Back to School Backpack

Tiera Smith

July 15, 2022 · 4 min




Whether you have a child, teen, or young adult returning to school this year, we thought it would be important for a backpack reminder.

Backpacks hold anything from school books and binders to laptops and lunch boxes. It’s essential to know the correct way to wear a backpack and how heavy the bag should be for the optimal health of your child's spine and growth.



How much should a bag weigh?


Making sure that the bag is not too heavy is one of the biggest steps. A child’s bag should not weigh more than 10% of their average weight or 15% of a teenager’s average weight. This means that if your child is 80lbs, then their bag shouldn’t exceed 8lbs.

Having too much weight can be stressful to your child's body in many areas. A child's frame is small and adding extra weight to it can cause pain to:

• Neck
• Upper back/shoulders
• Mid-Low back
• Hips
• Knees
• Ankles
• Even their elbows

The younger population are strong little ones but making sure they don't have to carry a heavy load is strongly recommended for their spine health. If you feel their bag is too heavy for them, but it has only the essentials, it may be better to carry it for them.



Type of Bags


There are many fun and exciting backpacks that kids want. Some are perfect for the proper weight distribution shoulder to shoulder and some are more one-sided and weight-bearing.

We understand that making your child happy is most of the time the more desired option, however, to help reduce the chance of daily pain or back problems in the future, it is better to pick the right bag.

Here are some types of bags and their pros and con:


All of the above bags have desirable things for each child. However, wearing a backpack incorrectly or using one arm to wear or pull the bag can have negative impacts on your child's spinal alignment.

A regular backpack makes less impact on the body when worn appropriately. They evenly distribute the weight throughout the bag and can even alleviate some stress from the shoulders if the waist straps are used.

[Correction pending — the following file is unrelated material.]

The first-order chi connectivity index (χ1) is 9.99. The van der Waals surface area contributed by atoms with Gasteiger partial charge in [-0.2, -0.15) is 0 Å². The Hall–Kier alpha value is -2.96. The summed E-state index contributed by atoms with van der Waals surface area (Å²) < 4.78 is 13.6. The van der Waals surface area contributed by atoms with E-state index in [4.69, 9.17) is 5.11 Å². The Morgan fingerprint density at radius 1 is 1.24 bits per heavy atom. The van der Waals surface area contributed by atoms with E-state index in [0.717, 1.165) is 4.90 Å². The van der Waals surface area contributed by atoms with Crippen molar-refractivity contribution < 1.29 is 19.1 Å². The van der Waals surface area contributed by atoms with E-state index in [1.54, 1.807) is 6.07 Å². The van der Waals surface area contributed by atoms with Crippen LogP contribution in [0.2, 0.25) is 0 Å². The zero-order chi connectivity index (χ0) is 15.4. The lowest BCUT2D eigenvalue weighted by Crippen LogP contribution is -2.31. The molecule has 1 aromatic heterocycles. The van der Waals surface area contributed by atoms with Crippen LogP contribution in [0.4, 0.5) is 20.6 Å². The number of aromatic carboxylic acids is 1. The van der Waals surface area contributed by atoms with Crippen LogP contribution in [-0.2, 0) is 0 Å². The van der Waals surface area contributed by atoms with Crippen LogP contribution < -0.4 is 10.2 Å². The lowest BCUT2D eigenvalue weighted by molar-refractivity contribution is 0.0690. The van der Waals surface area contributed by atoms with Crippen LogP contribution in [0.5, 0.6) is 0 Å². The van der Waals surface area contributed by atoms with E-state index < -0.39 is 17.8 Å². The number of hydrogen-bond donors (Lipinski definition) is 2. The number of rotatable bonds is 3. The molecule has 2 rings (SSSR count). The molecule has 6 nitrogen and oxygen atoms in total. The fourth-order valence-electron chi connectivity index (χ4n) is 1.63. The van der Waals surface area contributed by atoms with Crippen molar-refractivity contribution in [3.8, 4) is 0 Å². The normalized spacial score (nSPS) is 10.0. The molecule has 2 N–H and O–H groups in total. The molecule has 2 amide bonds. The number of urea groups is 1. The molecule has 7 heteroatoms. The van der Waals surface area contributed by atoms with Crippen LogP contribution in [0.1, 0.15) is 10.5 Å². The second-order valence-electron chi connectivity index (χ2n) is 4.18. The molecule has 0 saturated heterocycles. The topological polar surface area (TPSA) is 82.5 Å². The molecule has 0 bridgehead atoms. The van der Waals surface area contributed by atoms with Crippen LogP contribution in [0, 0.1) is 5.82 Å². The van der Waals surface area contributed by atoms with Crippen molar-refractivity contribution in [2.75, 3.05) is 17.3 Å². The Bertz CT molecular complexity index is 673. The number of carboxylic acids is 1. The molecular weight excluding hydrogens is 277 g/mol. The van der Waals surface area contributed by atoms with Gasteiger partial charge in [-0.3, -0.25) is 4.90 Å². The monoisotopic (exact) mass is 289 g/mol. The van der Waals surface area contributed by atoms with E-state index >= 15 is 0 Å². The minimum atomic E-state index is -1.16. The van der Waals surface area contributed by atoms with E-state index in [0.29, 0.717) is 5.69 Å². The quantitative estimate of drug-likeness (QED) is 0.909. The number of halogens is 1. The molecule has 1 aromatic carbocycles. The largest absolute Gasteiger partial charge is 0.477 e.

Shoulder bags or side purses are commonly worn on one side of the body. If the bag is light (only a few pounds) it is okay to use but for a student with books and a lunch box, this can negatively impact their body’s alignment and cause body pain.

Rolling bags were all the rage and highly recommended to reduce back strain from heavy backpacks. However, in recent years these bags have shown to cause a different type of strain on the back. With children pulling these bags with one arm every day to and from school there can be pain in the shoulder or upper back. In addition, when filling the bag for the day you would need to do less than 10% of your child's body weight due to the weight of the metal and/or plastic in the bag from the handle and wheels.



How to see the signs


Even if your child is wearing their bag properly they may still get some soreness. Loosened uneven straps, worn straps and/or padding, or broken waist straps can all be a sign to get a new bag and have your child checked in with a chiropractor.

Kids are young but they still deal with aches and pains that are not always attributed to growth spurts. If your child complains of any of the below checking in with a chiropractor may be necessary:

• Neck pain
• Upper back pain
• Shoulder pain
• Lower back or hip pain
• Headaches
• Poor posture including forward head carriage, rounded shoulders, and upper back

Making sure our kids grow with the least pain daily really helps with their studies, emotional control, and day-to-day life. Side tip: it helps mom and dad too!

Chiropractic care for children and teens often involves gentle adjustments, soft tissue therapy, stretching, and rehab guidance for posture correction. Since children’s bodies are still growing, it is especially important to make sure their muscles, joints, and bones stay in good health. Give us a call at (604) 496-0626, email at info@paradisechiropractic.ca, or book online at https://paradisechiropractic.janeapp.com.



References

Rai, A., & Agarawal, S. (n.d.). Back problems due to heavy backpacks in school children. Back Problems Due To Heavy Backpacks in School Children. Retrieved July 1, 2022, from https://www.researchgate.net/profile/Shalini-Agarwal-5/publication/244483417_research_s/links/00b4951d3c849bc4c7000000/research-s.pdf


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